CAT 26. Capital letter U. Printed as the first letter of Tableau 5 (from Genesis 4:8) in Taferelen der voornaamste geschiedenissen van het Oude en Nieuwe Testament. The Hague: Pieter de Hondt, 1728, 1:9. Melville Memorial Room, Berkshire Athenaeum.
The depicted image is as dramatically compact as the cited verse: “  And Cain talked with Abel his brother: and it came to pass, when they were in the field, that Cain rose up against Abel his brother, and slew him.” This primal scene—and its immediate aftermath—resonates throughout Melville’s writing: from Redburn to Moby-Dick to Pierre to The ConfidenceMan to Clarel to Billy Budd. In Clarel the thought of Cain and Abel “entangled . . . in deadly lock” reminds the narrator of the Gnostic belief that “Jehovah was construed to be / Author of evil, yea, its god; / And Christ divine his contrary: / A god was held against a god” (NN C 3.5.33-44). Such a reading of this engraving would identify Jehovah as the Cain-like aggressor, Christ as the Abel-like victim.
An earlier allusion to the Cain and Abel story in Clarel alludes to “Abel’s hound” (a creature that does not appear in the Biblical account itself): “So Abel’s hound / Snuffing his prostrate master wan, / Shrank back from earth’s first murdered man” (NN C 2.12.41-43). One wonders if Melville could be alluding to Abel’s “hound” as depicted in Hoet’s full-page illustration of Genesis 3:9 that accompanies this capital U in the Taferelen. Prominent in the foreground of the illustration, Abel’s “hound” is already “shrinking back” in the moment before the death-blow is given (see fig. 1 below).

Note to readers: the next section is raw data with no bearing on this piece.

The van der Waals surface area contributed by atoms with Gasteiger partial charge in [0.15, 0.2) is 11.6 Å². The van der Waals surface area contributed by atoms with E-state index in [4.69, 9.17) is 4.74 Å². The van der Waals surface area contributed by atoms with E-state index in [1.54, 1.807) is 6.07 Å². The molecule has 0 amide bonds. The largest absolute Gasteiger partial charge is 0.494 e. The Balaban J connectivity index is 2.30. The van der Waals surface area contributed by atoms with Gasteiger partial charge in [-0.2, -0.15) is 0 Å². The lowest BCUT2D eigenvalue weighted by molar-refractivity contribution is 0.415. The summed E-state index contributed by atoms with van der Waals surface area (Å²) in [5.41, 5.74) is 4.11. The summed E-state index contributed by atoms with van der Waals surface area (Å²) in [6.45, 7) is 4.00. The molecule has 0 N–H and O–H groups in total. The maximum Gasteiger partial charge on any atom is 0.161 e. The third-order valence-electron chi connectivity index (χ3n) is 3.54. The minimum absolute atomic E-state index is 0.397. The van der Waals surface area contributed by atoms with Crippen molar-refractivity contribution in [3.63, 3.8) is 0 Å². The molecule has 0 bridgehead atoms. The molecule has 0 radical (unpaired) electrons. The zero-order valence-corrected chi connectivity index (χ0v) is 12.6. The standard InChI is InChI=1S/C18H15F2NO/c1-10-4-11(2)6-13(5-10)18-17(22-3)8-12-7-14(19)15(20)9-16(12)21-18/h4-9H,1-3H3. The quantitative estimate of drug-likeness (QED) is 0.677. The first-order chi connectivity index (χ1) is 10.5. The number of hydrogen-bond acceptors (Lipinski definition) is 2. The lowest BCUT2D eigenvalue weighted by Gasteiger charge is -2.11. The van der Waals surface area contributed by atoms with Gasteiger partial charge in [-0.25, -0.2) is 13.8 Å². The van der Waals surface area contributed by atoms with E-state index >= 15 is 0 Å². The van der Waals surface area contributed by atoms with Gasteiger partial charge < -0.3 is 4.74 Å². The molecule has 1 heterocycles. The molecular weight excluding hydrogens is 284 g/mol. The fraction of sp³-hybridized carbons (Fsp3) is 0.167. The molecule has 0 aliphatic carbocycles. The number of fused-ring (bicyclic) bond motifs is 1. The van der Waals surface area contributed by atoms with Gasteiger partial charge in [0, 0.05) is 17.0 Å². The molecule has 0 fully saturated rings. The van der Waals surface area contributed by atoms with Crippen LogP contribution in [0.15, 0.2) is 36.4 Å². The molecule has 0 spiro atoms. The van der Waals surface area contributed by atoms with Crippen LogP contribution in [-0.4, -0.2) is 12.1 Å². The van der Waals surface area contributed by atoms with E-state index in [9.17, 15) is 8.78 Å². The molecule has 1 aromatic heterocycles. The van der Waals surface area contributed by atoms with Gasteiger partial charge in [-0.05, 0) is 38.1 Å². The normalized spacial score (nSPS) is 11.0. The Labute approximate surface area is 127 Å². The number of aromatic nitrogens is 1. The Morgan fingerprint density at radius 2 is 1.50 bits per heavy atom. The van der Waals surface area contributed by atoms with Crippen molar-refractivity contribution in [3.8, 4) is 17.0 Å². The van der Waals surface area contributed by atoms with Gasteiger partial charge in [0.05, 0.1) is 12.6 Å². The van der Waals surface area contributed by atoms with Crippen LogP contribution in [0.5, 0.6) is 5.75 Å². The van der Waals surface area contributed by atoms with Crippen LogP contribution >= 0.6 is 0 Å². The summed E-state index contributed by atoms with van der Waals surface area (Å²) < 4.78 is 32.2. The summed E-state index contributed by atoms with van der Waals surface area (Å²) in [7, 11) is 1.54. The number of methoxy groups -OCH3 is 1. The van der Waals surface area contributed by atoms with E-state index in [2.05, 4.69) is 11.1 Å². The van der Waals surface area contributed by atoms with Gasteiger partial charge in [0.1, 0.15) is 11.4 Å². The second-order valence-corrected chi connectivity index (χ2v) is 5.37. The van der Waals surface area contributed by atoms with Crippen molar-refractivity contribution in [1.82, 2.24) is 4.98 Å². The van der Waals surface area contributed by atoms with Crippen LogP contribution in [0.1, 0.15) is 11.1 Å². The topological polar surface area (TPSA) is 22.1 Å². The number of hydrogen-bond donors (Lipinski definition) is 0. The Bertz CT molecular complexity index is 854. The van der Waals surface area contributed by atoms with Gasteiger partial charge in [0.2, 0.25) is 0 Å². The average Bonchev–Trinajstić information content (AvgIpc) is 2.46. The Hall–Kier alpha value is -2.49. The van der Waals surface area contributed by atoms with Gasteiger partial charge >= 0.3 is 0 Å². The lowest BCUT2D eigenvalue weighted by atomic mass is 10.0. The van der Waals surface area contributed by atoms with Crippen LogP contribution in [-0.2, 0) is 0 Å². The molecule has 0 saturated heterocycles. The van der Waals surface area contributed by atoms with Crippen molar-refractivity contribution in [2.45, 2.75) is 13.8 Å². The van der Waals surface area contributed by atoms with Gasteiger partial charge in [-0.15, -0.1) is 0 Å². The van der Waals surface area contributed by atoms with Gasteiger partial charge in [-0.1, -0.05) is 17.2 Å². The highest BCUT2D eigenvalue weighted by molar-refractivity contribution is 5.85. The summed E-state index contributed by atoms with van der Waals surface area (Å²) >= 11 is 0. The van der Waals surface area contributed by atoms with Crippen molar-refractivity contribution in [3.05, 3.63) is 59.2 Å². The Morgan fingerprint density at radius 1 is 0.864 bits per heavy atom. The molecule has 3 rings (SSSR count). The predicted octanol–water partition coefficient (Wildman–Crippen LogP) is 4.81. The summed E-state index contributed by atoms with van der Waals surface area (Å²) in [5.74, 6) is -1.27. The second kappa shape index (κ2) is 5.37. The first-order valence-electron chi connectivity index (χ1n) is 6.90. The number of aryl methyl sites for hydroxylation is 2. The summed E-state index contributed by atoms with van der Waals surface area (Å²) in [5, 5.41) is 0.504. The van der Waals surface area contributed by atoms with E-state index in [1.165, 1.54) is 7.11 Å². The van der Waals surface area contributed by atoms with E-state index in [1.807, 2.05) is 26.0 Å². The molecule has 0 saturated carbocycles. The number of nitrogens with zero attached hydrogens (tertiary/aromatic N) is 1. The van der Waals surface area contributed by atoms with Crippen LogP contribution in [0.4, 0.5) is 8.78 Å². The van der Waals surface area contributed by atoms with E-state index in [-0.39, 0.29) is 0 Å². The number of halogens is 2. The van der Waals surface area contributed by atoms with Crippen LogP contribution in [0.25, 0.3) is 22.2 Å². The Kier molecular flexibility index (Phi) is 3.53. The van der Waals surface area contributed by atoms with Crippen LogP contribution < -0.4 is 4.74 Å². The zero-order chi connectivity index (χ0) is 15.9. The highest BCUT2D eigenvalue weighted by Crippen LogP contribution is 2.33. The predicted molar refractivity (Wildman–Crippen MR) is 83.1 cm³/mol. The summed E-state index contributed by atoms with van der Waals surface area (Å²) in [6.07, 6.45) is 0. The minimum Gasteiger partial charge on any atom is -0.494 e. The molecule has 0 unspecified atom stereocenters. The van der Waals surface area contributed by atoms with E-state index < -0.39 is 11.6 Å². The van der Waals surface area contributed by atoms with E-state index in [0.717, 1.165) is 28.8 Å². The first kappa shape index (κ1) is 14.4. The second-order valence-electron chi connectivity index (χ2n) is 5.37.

Figure 1. Dog in Cain and Abel murder scene. Illustration for Tableau 5, Taferelen.
The name Saurin gives to Abel’s dog, Hontwolf, literally means “Dogwolf” or “Houndwolf”: “Hontwolf, his faithful sheepdog, barks frightfully to the arrogant fratricide because of his outrageous indecency” (1:9). Of seventy-one full-page plates in volume 1 of the Taferelen, this is one of twenty-five that depict a dog that is “extraneous” to its source in the Biblical text (by the count of the anonymous annotator in the copy of volume 1 at Hebrew Union College in Cincinnati). The shepherd’s crook depicted beneath the U in Melville’s engraving is immediately before the dog’s paws in the plate by Hoet.
The man with the club inside the Capital letter U cut from the commentary for Tableau 5 gave Melville a convenient, lightweight, handheld depiction of “the very first to stain the earth with fratricide” (in the words of Father Saurin).